When I started working with my editor at Scholastic (the fabulous David Levithan), we focused on the beginning the most. We did about three different rounds on the first fifty pages, making sure the main character’s motives on forming the Lonely Hearts Club rang true. He had very direct and detailed suggestions, which is what I really needed at that point. The rest of the novel only needed a little bit of revision, compared to the beginning.
I worked on editing the book so much that I was in shock when I was told that it was done. At that point, I kept wanting to tinker with it. After so many years of wanting to be done editing, I really had a hard time letting it go!
Despite having a few mini-breakdowns in my very long process (about five years from idea to finished manuscript), I really enjoy editing. I know a lot of people don’t, but I see editing as a way to improve the book. I’m open to all (thoughtful) criticism to writing and story. I’m new to this so I want to become better with each draft. Nobody is perfect and no book is perfect, so if there is a way that I can improve, I welcome it.
As someone with a full-time day job, how do you manage to also carve out time to write and build a publishing career? What advice do you have for other writers trying to do the same?
Being able to balance a full-time job and writing has required a lot of trial and error on my part. I sometimes have to travel for my job, so there are huge chunks of time where I’m not able to write or edit. (I’d like to think that is the reason The Lonely Hearts Club took six years, but it mostly was my lack of a plan going in.)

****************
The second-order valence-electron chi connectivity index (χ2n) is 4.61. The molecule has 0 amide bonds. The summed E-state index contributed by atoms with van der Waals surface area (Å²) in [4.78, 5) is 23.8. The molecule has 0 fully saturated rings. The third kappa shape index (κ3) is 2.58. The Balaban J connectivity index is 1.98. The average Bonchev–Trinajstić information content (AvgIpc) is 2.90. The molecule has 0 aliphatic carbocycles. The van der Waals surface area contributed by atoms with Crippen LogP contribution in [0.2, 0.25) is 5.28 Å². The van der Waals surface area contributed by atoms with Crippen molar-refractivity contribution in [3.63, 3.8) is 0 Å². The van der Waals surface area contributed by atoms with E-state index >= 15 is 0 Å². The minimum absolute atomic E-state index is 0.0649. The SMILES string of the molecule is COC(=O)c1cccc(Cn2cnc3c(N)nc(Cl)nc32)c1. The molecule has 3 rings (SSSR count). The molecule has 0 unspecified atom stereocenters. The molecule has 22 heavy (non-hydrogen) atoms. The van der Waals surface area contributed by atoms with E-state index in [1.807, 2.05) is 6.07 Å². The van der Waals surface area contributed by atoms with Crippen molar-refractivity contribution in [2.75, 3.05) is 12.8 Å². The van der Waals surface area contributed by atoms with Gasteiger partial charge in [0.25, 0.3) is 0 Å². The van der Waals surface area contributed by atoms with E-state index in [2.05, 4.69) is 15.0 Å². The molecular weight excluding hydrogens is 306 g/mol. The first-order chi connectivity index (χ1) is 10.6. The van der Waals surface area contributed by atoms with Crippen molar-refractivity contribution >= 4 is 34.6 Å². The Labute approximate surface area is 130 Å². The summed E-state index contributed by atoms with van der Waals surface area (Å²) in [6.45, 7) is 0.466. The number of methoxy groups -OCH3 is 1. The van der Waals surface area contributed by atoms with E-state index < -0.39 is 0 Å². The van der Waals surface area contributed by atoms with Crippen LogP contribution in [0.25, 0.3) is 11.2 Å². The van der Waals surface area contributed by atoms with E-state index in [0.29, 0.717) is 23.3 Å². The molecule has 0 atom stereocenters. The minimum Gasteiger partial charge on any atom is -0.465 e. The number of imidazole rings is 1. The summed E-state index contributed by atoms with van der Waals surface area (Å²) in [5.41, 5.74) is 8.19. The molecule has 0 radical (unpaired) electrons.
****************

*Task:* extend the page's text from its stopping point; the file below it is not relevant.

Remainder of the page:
I personally can’t write at night when I’m done working my day job. I’m too tired and burned out from being at a desk all day.
I reserve the weekends to write. When I was working on The Lonely Hearts Club edit, I blocked off weekends and would spend 12-14 hours a day working on the edit. I would think about what I was going to write during the week – at the gym, in the shower, commuting into the city – so when I sat down to write, I knew exactly what I was going to do. I’ll always have a goal each day, either chapters to go through or word count, if I wasn’t on an editor/agent driven deadline.
While I finally got down a writing schedule that worked for me, I had to start promoting The Lonely Hearts Club.
Fortunately, the book came out during my Christmas vacation, so I was able to work on the various blogs and interviews that I needed to do during my break. But once the break was over, I did need to start doing some “author work” during the week. I’d set aside my lunch break or try to write at night. If possible, I’d wait until the weekend, but a lot of times I needed to make time.
My day job is in publicity, so I understand how important it is to do whatever you can to promote a book. No matter how crazy my schedule got, I knew that every interview request was important and did whatever I had to do to finish the blogs or interviews on time.
Everything regarding my writing career is a huge priority for me. I keep a detailed schedule, including weekends, to work on my next project. It is very easy for me to get distracted (hello, YouTube!), so I need to set goals and keep a checklist of what needs to get done and when.
Even though there were a few hairy weeks earlier in the year, I know how lucky I am to be a published author and I also remember all that struggling I did to get the manuscript in shape. I can sit here on the other side of things and say with 100% certainty that every lost weekend and crying spell was worth it.
If writing is important to you and you are passionate about it, you will find a way to make it work for you. Just keep going!